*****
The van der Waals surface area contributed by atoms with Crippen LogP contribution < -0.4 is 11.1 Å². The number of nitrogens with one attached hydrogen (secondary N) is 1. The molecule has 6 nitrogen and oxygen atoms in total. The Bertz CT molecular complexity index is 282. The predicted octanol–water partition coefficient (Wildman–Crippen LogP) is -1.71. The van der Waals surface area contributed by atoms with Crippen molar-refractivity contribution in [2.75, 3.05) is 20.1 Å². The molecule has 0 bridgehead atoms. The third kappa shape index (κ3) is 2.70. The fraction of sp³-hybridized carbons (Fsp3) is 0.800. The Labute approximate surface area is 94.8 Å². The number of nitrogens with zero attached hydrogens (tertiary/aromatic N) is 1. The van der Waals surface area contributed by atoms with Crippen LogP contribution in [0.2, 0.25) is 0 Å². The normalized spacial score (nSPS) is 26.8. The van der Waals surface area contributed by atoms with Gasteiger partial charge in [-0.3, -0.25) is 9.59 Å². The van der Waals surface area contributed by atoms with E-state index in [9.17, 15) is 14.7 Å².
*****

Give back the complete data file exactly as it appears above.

The van der Waals surface area contributed by atoms with Crippen LogP contribution < -0.4 is 11.1 Å². The number of nitrogens with one attached hydrogen (secondary N) is 1. The molecule has 6 nitrogen and oxygen atoms in total. The Bertz CT molecular complexity index is 282. The predicted octanol–water partition coefficient (Wildman–Crippen LogP) is -1.71. The van der Waals surface area contributed by atoms with Crippen molar-refractivity contribution in [2.75, 3.05) is 20.1 Å². The molecule has 0 bridgehead atoms. The third kappa shape index (κ3) is 2.70. The fraction of sp³-hybridized carbons (Fsp3) is 0.800. The Labute approximate surface area is 94.8 Å². The number of nitrogens with zero attached hydrogens (tertiary/aromatic N) is 1. The van der Waals surface area contributed by atoms with Crippen LogP contribution in [0.2, 0.25) is 0 Å². The normalized spacial score (nSPS) is 26.8. The van der Waals surface area contributed by atoms with Gasteiger partial charge in [-0.3, -0.25) is 9.59 Å². The van der Waals surface area contributed by atoms with E-state index in [9.17, 15) is 14.7 Å².